Coming in the #4 slot (in alphabetical order) on my Best of 2013 list is a band that this year really made me sit up and take notice:
This is prog metal that is so transcendent, and so obviously far above the average genre offering, that I was truly shocked by the staggering magnitude of the excellence on display in this album release.
Kind of like an awesome mountain.
Behold the majesty! How beautiful.
The first track, “The Path,” pierces right to the heart with its stunningly beautiful theme. (It resurfaces in very satisfying ways later on.)
Continuing on from there, the entire album is non-stop upper-echelon prog.
I want to give a big special thanks to my Progarchy friends, for alerting me to this amazing album, by posting the hilarious “Cockroach King” video back in September.
Perhaps my favorite track is “Pareidolia“; I agree with Thaddeus Wert that this track is sheer perfection.
(But then again, “Falling Back to Earth” is totally epic; and at 11:51 it wins the battle of the prog clock.)
I am pleased to see this album make it onto so many Top Ten lists among all the progarchists. Justice! What more need I say?
Perhaps I should close with a public service announcement, by noting the correct pronunciation of the band’s name. According to the band, it rhymes with bacon. As for the meaning of the name:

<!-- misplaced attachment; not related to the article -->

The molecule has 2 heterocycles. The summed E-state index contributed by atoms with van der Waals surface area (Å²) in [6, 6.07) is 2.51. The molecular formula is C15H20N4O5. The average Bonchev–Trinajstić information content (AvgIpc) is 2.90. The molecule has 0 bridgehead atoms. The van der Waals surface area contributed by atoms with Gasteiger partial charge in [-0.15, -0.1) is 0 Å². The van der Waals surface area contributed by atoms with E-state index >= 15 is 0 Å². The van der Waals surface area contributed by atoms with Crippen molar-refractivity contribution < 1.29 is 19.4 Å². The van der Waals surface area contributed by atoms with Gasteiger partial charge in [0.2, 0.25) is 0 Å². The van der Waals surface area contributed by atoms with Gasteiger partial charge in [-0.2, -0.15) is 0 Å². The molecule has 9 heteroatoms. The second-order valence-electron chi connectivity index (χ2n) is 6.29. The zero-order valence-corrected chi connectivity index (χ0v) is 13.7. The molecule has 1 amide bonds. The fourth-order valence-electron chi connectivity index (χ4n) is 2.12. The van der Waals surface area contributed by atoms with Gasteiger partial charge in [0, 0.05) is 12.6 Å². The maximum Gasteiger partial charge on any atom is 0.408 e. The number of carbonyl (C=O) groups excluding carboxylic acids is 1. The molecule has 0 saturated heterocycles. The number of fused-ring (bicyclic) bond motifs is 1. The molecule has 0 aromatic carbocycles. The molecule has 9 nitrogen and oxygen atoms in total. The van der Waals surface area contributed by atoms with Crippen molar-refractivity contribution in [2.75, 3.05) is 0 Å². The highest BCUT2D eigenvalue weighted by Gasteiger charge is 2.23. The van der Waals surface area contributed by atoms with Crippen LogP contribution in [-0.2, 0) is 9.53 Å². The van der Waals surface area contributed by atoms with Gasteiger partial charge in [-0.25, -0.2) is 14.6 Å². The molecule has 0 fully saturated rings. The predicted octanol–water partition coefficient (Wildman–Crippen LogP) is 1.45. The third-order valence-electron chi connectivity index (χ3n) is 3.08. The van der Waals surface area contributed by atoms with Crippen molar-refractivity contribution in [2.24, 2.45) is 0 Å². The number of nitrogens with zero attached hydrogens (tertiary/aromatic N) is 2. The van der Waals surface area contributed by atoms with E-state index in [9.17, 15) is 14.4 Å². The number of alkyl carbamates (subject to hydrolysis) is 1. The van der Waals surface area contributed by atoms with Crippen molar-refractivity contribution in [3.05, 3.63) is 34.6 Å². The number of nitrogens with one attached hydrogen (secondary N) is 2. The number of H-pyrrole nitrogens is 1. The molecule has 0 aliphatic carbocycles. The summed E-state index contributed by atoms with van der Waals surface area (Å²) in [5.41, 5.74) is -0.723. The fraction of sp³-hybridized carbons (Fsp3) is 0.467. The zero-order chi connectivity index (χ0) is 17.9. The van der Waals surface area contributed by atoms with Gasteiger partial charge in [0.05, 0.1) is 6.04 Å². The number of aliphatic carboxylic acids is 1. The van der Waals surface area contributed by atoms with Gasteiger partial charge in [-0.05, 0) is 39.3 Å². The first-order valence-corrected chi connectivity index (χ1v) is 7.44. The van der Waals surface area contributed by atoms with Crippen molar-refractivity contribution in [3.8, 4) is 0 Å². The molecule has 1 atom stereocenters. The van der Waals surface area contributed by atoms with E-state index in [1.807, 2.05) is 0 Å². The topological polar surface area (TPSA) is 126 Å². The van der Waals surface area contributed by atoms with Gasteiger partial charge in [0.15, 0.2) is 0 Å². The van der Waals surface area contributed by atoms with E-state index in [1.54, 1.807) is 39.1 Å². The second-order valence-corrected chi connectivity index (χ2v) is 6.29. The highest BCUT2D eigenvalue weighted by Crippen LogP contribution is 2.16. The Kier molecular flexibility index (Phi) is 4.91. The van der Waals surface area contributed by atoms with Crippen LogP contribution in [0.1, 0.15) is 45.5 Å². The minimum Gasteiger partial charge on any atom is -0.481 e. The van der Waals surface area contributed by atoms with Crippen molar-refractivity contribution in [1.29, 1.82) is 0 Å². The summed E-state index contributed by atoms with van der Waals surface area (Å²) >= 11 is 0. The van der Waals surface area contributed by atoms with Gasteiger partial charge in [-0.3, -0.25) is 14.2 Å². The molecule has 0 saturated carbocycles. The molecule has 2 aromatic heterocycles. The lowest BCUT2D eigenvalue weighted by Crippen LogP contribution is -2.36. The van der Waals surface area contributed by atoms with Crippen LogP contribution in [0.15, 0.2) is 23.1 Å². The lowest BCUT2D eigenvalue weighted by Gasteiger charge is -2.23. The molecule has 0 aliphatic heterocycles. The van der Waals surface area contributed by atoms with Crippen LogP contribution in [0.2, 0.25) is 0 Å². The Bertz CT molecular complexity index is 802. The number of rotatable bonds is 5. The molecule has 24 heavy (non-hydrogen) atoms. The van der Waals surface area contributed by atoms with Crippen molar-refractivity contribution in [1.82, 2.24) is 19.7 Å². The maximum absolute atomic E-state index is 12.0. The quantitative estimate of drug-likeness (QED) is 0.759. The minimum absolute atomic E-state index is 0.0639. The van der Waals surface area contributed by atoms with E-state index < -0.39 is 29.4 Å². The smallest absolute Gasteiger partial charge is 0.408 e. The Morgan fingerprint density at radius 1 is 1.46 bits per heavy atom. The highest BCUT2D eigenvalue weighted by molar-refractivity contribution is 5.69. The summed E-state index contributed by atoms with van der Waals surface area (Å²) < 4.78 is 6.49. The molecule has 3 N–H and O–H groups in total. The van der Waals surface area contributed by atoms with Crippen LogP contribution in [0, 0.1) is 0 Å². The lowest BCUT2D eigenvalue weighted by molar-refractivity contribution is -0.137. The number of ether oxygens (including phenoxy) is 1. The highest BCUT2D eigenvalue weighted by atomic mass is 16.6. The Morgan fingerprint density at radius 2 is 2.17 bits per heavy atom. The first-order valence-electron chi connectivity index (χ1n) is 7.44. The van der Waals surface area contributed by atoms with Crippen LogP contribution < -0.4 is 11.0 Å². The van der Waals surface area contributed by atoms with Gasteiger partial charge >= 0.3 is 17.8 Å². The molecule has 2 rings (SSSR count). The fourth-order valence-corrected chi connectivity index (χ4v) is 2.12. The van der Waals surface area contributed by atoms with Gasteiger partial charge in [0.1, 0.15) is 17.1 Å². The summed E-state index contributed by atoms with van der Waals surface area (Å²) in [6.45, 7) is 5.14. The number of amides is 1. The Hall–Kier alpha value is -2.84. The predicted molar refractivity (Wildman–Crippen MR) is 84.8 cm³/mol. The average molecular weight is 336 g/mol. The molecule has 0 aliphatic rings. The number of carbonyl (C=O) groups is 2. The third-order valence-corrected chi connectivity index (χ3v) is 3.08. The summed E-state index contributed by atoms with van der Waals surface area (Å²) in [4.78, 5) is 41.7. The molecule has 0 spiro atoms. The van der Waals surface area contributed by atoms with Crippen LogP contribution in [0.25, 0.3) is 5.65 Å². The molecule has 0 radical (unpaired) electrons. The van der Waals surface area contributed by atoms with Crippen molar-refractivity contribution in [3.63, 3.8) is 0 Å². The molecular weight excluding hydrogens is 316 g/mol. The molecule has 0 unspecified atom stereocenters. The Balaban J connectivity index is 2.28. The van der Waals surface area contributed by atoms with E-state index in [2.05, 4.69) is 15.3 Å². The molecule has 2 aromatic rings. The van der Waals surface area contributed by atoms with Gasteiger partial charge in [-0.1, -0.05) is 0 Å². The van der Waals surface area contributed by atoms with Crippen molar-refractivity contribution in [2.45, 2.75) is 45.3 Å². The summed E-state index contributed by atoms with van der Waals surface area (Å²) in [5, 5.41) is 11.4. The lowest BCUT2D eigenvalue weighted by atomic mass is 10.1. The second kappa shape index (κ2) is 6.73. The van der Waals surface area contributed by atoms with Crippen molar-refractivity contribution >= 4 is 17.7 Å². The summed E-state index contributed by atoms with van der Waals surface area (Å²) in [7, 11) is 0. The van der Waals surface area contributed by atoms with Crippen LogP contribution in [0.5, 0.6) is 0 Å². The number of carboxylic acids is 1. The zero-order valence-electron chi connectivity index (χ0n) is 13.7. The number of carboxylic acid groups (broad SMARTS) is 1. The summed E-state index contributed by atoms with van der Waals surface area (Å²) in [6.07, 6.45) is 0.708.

There’s no meaning, really. It came from kind of alcohol-fueled gatherings between me and my friend and we thought it’d be a nice name purely from the sound of it. There’s no deep meaning behind it.
How disappointing. But there are conflicting accounts; apparently the name is “actually the name of a fictional character” they once invented.
Well, if I could give the band a piece of advice — now that they have proven themselves to be top-rank masters of prog — I would say that they need to change their story on this, pronto.
Run this past the publicist: Why not officially decide that the band name refers to model Rianne ten Haken? (After all, there is rock precedent for using models’ names for purposes of euphony; I adduce, as my prime example, Nash Kato’s inspired use of Laetitia Casta’s sonorous appellation in “Octoroon.”)
But even more importantly, there has to be an immediate and non-negotiable change in the correct pronunciation of the band’s name:
Rhymes with rockin’.
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